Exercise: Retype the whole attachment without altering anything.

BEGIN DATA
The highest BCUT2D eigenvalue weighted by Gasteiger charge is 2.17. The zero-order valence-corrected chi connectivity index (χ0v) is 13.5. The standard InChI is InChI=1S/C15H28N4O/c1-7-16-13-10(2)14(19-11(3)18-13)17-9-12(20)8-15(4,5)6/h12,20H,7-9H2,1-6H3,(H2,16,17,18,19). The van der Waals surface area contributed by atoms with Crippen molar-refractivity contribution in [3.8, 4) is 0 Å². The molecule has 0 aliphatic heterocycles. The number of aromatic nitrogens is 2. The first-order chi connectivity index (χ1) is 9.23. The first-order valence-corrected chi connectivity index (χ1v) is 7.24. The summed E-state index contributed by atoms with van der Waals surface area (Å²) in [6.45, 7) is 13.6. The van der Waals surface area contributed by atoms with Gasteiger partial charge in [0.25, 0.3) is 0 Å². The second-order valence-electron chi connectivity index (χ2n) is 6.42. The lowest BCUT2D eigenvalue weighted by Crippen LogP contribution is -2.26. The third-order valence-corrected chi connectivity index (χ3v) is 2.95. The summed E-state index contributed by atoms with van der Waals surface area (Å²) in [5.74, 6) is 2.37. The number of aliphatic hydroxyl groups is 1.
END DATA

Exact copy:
The highest BCUT2D eigenvalue weighted by Gasteiger charge is 2.17. The zero-order valence-corrected chi connectivity index (χ0v) is 13.5. The standard InChI is InChI=1S/C15H28N4O/c1-7-16-13-10(2)14(19-11(3)18-13)17-9-12(20)8-15(4,5)6/h12,20H,7-9H2,1-6H3,(H2,16,17,18,19). The van der Waals surface area contributed by atoms with Crippen molar-refractivity contribution in [3.8, 4) is 0 Å². The molecule has 0 aliphatic heterocycles. The number of aromatic nitrogens is 2. The first-order chi connectivity index (χ1) is 9.23. The first-order valence-corrected chi connectivity index (χ1v) is 7.24. The summed E-state index contributed by atoms with van der Waals surface area (Å²) in [6.45, 7) is 13.6. The van der Waals surface area contributed by atoms with Gasteiger partial charge in [0.25, 0.3) is 0 Å². The second-order valence-electron chi connectivity index (χ2n) is 6.42. The lowest BCUT2D eigenvalue weighted by Crippen LogP contribution is -2.26. The third-order valence-corrected chi connectivity index (χ3v) is 2.95. The summed E-state index contributed by atoms with van der Waals surface area (Å²) in [5.74, 6) is 2.37. The number of aliphatic hydroxyl groups is 1.